BP Plc said it is capturing 1,000 barrels of oil a day from a mile-long pipeline connected to its leaking well in the Gulf of Mexico, about a fifth of the estimated flow rate.
“We’ll be ramping this thing up over the next 24 hours,” Doug Suttles, chief operating officer for exploration and production for London-based BP, said on NBC’s “Today” show. “We can actually get 5,000 barrels a day up that pipe if we can capture it and keep the water out,” he said.
As a headline, this sounds good, but given BP's refusal to share information about the rate of flow from its leaking well, it's impossible to know whether this represents a PR victory for BP or meaningful progress on containing the gush of oil.
BP claims to be sucking up one thousand barrels per day, but what we don't know is how many barrels per day are now escaping around the siphon and from the second leak site. Before the siphon was deployed, the official estimate was 5,000 barrels of oil per day, but experts have universally dismissed the official estimate as too low, estimating that between 25,000 and 80,000 barrels per day have been flooding the Gulf.
If the total flow from the leak hasn't changed since the siphon was inserted, then we're talking about a 20% reduction from official estimates or a reduction between 1% and 3% from independent estimates. If the flow has changed, the reduction would be higher. The question is: how much higher?
To determine how effective the siphon is, we need to know three things:
- What would the flow be without the siphon? (Unless the flow rate is dynamic, this would be the rate of flow before the siphon was inserted.)
- How much oil is sucked up by the siphon? (BP says this is one thousand barrels per day.)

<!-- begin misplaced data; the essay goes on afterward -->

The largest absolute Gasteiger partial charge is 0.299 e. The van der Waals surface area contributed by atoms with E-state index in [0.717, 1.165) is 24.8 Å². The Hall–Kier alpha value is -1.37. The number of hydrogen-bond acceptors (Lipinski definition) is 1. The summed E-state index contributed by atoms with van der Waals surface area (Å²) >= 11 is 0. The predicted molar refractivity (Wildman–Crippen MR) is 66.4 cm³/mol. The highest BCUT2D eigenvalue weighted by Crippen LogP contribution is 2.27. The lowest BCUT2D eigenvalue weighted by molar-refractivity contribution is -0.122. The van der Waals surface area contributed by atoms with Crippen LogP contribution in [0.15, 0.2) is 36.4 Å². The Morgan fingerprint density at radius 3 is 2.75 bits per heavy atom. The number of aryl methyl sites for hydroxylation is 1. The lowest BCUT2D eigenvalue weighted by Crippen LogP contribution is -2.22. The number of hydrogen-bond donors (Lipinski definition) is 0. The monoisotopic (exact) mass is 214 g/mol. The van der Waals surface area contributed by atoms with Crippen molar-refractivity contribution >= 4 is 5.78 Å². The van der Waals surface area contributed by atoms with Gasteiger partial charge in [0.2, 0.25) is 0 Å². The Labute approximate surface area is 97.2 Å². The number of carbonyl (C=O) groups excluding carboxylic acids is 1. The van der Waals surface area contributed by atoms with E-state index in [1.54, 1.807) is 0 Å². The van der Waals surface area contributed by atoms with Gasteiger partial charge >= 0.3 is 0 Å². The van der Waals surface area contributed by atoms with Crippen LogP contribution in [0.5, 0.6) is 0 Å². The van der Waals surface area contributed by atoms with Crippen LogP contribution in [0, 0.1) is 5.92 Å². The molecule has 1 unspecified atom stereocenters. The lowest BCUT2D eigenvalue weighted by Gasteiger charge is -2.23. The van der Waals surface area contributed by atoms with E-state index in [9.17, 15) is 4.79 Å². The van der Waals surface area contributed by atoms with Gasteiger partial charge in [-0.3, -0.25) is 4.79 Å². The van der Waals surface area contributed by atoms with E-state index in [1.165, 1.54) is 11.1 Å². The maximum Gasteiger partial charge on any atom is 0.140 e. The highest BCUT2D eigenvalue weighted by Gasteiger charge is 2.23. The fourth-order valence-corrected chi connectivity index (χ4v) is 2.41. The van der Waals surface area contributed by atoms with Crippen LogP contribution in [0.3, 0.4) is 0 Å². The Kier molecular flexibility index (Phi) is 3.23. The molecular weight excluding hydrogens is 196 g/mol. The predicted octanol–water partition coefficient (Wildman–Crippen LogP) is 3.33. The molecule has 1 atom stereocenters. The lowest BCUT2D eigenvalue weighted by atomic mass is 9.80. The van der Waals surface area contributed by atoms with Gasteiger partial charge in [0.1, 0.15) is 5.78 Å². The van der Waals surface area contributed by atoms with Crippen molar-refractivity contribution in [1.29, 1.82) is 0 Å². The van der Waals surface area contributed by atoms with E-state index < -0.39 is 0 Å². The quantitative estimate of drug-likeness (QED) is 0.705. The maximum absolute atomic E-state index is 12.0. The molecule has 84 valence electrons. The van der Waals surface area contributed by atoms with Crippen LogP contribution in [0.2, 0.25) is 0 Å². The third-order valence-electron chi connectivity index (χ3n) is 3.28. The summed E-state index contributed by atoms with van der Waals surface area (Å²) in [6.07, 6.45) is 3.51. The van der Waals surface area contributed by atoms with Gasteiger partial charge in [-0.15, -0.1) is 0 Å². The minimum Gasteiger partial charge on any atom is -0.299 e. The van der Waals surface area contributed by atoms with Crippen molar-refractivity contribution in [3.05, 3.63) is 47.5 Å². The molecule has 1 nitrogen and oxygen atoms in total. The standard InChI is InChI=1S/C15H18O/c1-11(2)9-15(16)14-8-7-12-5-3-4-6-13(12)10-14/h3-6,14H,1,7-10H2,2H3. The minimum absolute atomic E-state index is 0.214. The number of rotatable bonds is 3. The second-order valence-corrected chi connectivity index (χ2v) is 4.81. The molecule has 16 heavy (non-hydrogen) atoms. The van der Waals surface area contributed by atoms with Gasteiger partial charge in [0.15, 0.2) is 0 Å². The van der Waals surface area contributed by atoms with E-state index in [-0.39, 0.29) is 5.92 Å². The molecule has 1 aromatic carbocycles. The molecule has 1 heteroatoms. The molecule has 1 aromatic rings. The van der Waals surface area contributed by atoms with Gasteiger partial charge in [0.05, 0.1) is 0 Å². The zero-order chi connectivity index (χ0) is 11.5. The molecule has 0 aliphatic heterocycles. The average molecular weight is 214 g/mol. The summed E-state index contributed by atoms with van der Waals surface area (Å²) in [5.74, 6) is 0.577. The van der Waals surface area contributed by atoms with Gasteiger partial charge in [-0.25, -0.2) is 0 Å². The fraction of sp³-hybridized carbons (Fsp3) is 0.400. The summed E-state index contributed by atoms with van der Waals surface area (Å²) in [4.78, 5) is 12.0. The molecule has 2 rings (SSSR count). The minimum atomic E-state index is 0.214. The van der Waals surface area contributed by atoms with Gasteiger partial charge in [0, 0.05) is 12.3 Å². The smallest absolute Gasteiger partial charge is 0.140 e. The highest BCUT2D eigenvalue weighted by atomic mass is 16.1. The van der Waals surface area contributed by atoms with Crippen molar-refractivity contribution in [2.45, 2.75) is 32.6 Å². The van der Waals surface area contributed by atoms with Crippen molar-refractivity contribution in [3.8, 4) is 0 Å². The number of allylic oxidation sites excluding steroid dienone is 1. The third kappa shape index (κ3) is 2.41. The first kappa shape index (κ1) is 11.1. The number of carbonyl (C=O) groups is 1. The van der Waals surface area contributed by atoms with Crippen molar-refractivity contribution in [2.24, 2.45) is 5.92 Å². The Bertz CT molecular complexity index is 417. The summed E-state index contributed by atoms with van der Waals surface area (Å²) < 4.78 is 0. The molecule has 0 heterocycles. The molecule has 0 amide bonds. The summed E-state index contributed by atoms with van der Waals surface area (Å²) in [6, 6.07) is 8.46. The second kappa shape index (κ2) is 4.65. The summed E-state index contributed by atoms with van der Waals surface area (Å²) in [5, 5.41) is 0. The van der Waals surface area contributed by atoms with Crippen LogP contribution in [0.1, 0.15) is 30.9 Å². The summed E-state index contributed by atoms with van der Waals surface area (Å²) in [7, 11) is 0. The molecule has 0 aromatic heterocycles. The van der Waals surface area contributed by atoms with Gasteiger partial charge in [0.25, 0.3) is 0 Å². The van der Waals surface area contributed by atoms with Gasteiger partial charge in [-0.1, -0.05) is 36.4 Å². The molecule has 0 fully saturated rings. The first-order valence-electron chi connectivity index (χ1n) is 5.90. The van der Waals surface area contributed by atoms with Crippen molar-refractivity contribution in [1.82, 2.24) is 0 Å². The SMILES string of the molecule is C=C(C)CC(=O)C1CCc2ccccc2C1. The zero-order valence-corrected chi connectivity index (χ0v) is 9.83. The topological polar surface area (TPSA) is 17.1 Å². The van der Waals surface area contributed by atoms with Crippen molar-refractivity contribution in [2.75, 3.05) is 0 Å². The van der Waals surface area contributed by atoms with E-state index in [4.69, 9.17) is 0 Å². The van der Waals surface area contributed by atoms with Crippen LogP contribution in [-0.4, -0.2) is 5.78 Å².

- How much oil is escaping from the second leak and around the rubber seals of the siphon?
Knowing these numbers is essential to understanding whether BP merely achieved a PR victory or if it has accomplished something significant. BP's refusal to disclose the total flow of oil, makes me suspicious that siphon is not having much impact, but it proves nothing. If they would be more transparent and allow public access to the information in their possession, we'd have a much better idea about what's going on, but they continue to deny access to information.
Their official position is that it doesn't matter whether or not we measure how much oil is leaking into the Gulf because the only thing that matters is stopping the flow. They say they don't want to be distracted from plugging the leak, but while that has some rhetorical resonance, it's utter rubbish.
Case in point: they've somehow found time to market the hell out of their attempt to siphon the oil, even though they say it won't stop the flow. They say it will reduce the flow...but from what? And to what?
Unless BP opens itself up to outside scientific scrutiny, we may never know the truth.